Michael Wood is doing a free public lecture ‘Voyages, Traffiques, Discoveries’ for the Hakluyt Society this Friday, 25/11, 5-6.45PM Examination Schools (South), Oxford. No registration is required.
We would love to see you there!
Historian, broadcaster and filmmaker Michael Wood will be speaking on Friday in Oxford as part of the 400th anniversary celebrations for Richard Hakluyt who died the same year as Shakespeare in 1616. Hakluyt is an absolutely fascinating figure says Michael, his book is an astounding compilation of English voyages and discoveries up to his time – what we might call the beginnings of the great British historical adventure.
(Michael tells us:) Speaking personally, I have loved travelling since I was a teenager- first hitching round Europe, sleeping in the mountains of Greece; then further afield. And as a film maker, I have been lucky enough to have had the chance to make many documentary films which have followed great journeys in History- not staying in Hilton hotels, but on the ground, sleeping out, going over the terrain with great figures in history, texts in hand.
In the late nineties we followed Alexander the Great’s entire route from Greece through Iran and Central Asia to India; a series which has been seen in 130 territories. Then our Conquistadors series involved epic journeys in the footsteps of Cortes, Pizarro, Orellana and Cabeza de Vaca in Central America, the Andes and Amazonia. More recently I followed Antonio Andrade’s literally fantastic journey from India to Western Tibet and Mount Kailash and this year in the Story of China I had the chance to reprise the Buddhist monk Xuanzang’s epic journey from China to India along the Silk Road. So the themes of this exciting and path breaking conference are very near to my heart. It is no surprise that I think travel broadens the mind!!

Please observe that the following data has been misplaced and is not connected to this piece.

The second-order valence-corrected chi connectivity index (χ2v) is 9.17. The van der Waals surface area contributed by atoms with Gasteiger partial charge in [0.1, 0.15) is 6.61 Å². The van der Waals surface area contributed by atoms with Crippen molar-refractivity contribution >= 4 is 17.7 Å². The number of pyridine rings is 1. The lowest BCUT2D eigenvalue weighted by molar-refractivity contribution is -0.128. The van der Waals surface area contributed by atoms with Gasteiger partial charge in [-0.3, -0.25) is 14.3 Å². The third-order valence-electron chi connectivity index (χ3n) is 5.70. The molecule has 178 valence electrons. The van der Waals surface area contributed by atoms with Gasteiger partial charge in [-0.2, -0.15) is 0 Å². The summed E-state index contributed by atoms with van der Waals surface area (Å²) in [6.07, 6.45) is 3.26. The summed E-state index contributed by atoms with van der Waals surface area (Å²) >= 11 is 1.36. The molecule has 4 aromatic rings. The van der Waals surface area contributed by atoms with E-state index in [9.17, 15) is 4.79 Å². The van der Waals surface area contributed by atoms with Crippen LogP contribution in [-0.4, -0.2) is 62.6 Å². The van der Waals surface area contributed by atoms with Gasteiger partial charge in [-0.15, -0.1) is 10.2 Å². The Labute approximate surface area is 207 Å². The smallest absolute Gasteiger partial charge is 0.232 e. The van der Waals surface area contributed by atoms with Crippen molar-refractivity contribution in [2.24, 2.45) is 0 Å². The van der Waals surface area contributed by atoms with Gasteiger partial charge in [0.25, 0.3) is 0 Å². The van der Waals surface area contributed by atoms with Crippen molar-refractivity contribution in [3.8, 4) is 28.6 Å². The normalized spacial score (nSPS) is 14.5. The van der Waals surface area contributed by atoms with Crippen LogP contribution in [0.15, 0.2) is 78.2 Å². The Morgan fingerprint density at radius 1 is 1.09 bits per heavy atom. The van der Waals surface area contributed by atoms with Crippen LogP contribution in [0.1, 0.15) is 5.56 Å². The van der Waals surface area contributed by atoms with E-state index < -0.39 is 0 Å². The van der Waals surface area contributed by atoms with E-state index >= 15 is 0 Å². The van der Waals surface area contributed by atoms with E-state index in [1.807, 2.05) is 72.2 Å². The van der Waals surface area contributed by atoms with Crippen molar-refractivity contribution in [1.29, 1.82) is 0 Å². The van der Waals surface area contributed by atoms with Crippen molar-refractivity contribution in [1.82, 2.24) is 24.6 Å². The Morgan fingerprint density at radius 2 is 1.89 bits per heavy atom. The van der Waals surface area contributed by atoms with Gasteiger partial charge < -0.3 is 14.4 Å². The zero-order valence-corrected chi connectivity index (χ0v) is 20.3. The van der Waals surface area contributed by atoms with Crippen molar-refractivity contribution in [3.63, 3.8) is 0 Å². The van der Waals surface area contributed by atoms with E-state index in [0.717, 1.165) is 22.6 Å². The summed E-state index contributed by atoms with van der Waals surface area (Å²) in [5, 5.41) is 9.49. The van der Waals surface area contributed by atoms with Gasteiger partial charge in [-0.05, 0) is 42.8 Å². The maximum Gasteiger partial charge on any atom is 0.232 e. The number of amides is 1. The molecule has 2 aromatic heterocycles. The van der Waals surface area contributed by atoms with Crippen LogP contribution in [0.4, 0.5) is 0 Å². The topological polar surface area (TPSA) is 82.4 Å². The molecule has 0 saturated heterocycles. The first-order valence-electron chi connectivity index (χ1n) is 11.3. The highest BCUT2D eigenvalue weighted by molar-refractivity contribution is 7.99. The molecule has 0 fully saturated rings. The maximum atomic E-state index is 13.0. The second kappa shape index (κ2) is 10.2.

In my talk I shall be telling some intriguing stories from Mexico, China and South India in the Age of Discovery and showing clips from several of our films. Each of the stories opens up themes which are still really important to us today – namely the Western impact on the world and our understanding of other cultures and civilisations whose values are different from our own – in other words, our sympathy and empathy for ‘the Other.’ To my mind these are still relevant, indeed burning issues in the 21st century. A couple of tales and clips will be less known to the audience, and one I hope will be for nearly everyone, a total and delightful surprise!!
Michael Wood – Historian, broadcaster and filmmaker